The Other Side of Dependency:
Protecting Family Caregivers
Demographic aging is a phenomenon that poses multiple challenges at all levels, which are common to all societies
Translated and edited by Walter Lippmann for CubaNews.
Demographic aging is a phenomenon that poses multiple challenges at all levels, which are common to all societies.
According to an article by the Center for Demographic Studies at the University of Havana, Cuba has been ranked, after Uruguay, as the country with the second-highest number of elderly people in Latin America and the Caribbean since 2015.
The statistics also reflect that in much of Europe, North America and in some Latin American countries, there is a considerable increase in the number of older people, even those over 85.
Added to this, is the number of people in a situation of disability, as well as the increase in the chronicity of illnesses, particularly neurodegenerative ones, factors that lead to an increase in the number of people dependent on care.
However, the analyses of the phenomenon of population aging have always weighed, more or less correctly, the approaches from the vantage point of those who receive care, and never, or almost never, “which is not the same, but it is the same”, from that of the caregivers.
The current legislation, according to Dr. Leonardo Pérez Gallardo, president of the Cuban Society of Civil and Family Law, of the National Union of Jurists of Cuba, does not contain any reference to the subject. Hence, this is probably one of the novel aspects to be incorporated in the new Family Code, which could be presented to the National Assembly of the People’s Power this year.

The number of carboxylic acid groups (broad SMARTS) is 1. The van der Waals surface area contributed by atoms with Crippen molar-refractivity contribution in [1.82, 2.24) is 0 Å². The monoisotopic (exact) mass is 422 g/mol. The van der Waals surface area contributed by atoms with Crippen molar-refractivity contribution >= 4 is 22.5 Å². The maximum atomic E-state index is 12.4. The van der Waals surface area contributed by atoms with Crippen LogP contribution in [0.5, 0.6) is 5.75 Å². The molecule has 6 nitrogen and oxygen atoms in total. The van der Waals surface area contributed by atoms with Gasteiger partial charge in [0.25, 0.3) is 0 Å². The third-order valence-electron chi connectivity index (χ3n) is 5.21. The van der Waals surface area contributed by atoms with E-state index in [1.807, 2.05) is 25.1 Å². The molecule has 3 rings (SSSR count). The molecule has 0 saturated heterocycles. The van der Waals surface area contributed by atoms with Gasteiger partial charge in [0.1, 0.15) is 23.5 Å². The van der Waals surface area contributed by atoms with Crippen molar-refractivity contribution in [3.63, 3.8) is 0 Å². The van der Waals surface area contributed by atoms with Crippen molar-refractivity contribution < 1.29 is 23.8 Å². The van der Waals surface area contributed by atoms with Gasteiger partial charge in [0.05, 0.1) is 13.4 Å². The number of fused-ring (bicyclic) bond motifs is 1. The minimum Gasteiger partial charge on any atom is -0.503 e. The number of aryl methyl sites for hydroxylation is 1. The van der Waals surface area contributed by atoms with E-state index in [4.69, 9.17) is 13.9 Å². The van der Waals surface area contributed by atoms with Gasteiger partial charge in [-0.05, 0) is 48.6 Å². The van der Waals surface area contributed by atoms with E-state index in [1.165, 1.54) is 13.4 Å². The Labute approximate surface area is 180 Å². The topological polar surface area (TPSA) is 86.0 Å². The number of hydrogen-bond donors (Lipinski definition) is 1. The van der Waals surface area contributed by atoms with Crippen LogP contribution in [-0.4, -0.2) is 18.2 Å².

Afterward, there will be the popular consultation, discussion with the deputies and final approval, in a referendum, of the resulting text, as dictated by the Eleventh Transitory Provision of the Constitution.
OF CARE AND CAREGIVERS
Although dependency is not a new phenomenon, says Perez Gallardo, “the convergence of different factors such as demographic aging, increased life expectancy and changes in family structure, have led to it becoming a phenomenon that requires urgent and appropriate responses from political, technological, social, health, psychological, family, economic and, of course, legal.
The dependent person, he explains, requires assistance from others for a prolonged period, that is to say, it is not a question of attention for a passing illness, but it implies the need of assistance for those activities of the daily life. This care, constant and lasting, over a long period of time, has been called long-term care, and it involves the provision of assistance with progressive intensity.
Nor can it be lost sight of, in Pérez Gallardo’s opinion, that chronic illnesses and disabilities can be accompanied by functional and cognitive limitations that end up preventing people from enjoying an independent life.
In situations of this nature, family care generally takes on a more prominent role. The key, warns the professor at the University of Havana Law School, lies in the physical and emotional availability of a person to devote himself or herself regularly to the care of that family member, even to the point of giving up or reducing his or her productive or working capacity in order to satisfy the demands of the recipient of his or her services.
In Cuba, according to Dr. Leonardo Pérez, three-quarters of the elderly population in care receive informal support, and it is the family that contributes most to this. And of those three-quarters, 85% of informal care is provided at home.
INFORMAL CAREGIVERS PROTECTED?
Family caregivers, says the President of the Cuban Society of Civil and Family Law, are also called informal caregivers because, unlike professional caregivers, the former are engaged in care for a circumstantial reason, without specialized knowledge and without compensation.